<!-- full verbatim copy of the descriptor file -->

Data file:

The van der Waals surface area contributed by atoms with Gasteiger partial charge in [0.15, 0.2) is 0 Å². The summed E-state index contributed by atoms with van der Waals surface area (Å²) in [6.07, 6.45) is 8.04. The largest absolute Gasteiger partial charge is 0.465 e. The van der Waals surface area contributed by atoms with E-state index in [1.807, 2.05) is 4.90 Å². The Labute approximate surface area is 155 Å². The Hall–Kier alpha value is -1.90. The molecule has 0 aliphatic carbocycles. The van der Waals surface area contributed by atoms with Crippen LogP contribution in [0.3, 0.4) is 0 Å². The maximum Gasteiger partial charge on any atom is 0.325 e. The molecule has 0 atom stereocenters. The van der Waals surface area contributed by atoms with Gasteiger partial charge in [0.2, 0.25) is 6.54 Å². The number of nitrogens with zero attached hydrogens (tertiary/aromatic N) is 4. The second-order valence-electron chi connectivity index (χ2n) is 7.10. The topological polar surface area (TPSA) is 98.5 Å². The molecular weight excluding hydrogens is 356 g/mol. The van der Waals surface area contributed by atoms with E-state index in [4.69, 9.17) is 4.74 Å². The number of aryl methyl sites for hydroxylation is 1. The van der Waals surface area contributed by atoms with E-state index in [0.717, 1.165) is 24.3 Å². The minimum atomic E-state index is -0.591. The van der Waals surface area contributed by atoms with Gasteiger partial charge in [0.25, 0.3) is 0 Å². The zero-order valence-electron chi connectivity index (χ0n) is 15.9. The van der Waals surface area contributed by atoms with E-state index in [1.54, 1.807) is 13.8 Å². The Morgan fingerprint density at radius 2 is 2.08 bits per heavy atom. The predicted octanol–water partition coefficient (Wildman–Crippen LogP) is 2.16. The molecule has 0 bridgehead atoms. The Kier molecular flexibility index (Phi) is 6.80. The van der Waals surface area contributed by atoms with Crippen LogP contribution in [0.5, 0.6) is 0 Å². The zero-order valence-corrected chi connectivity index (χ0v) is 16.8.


The van der Waals surface area contributed by atoms with Gasteiger partial charge in [0.15, 0.2) is 0 Å². The summed E-state index contributed by atoms with van der Waals surface area (Å²) in [6.07, 6.45) is 8.04. The largest absolute Gasteiger partial charge is 0.465 e. The van der Waals surface area contributed by atoms with E-state index in [1.807, 2.05) is 4.90 Å². The Labute approximate surface area is 155 Å². The Hall–Kier alpha value is -1.90. The molecule has 0 aliphatic carbocycles. The van der Waals surface area contributed by atoms with Crippen LogP contribution in [0.3, 0.4) is 0 Å². The maximum Gasteiger partial charge on any atom is 0.325 e. The molecule has 0 atom stereocenters. The van der Waals surface area contributed by atoms with Gasteiger partial charge in [0.2, 0.25) is 6.54 Å². The number of nitrogens with zero attached hydrogens (tertiary/aromatic N) is 4. The second-order valence-electron chi connectivity index (χ2n) is 7.10. The topological polar surface area (TPSA) is 98.5 Å². The molecular weight excluding hydrogens is 356 g/mol. The van der Waals surface area contributed by atoms with E-state index in [4.69, 9.17) is 4.74 Å². The number of aryl methyl sites for hydroxylation is 1. The van der Waals surface area contributed by atoms with E-state index in [0.717, 1.165) is 24.3 Å². The minimum atomic E-state index is -0.591. The van der Waals surface area contributed by atoms with Gasteiger partial charge in [0.25, 0.3) is 0 Å². The zero-order valence-electron chi connectivity index (χ0n) is 15.9. The van der Waals surface area contributed by atoms with E-state index in [1.54, 1.807) is 13.8 Å². The Morgan fingerprint density at radius 2 is 2.08 bits per heavy atom. The predicted octanol–water partition coefficient (Wildman–Crippen LogP) is 2.16. The molecule has 0 bridgehead atoms. The Kier molecular flexibility index (Phi) is 6.80. The van der Waals surface area contributed by atoms with Crippen LogP contribution in [0.5, 0.6) is 0 Å². The zero-order valence-corrected chi connectivity index (χ0v) is 16.8.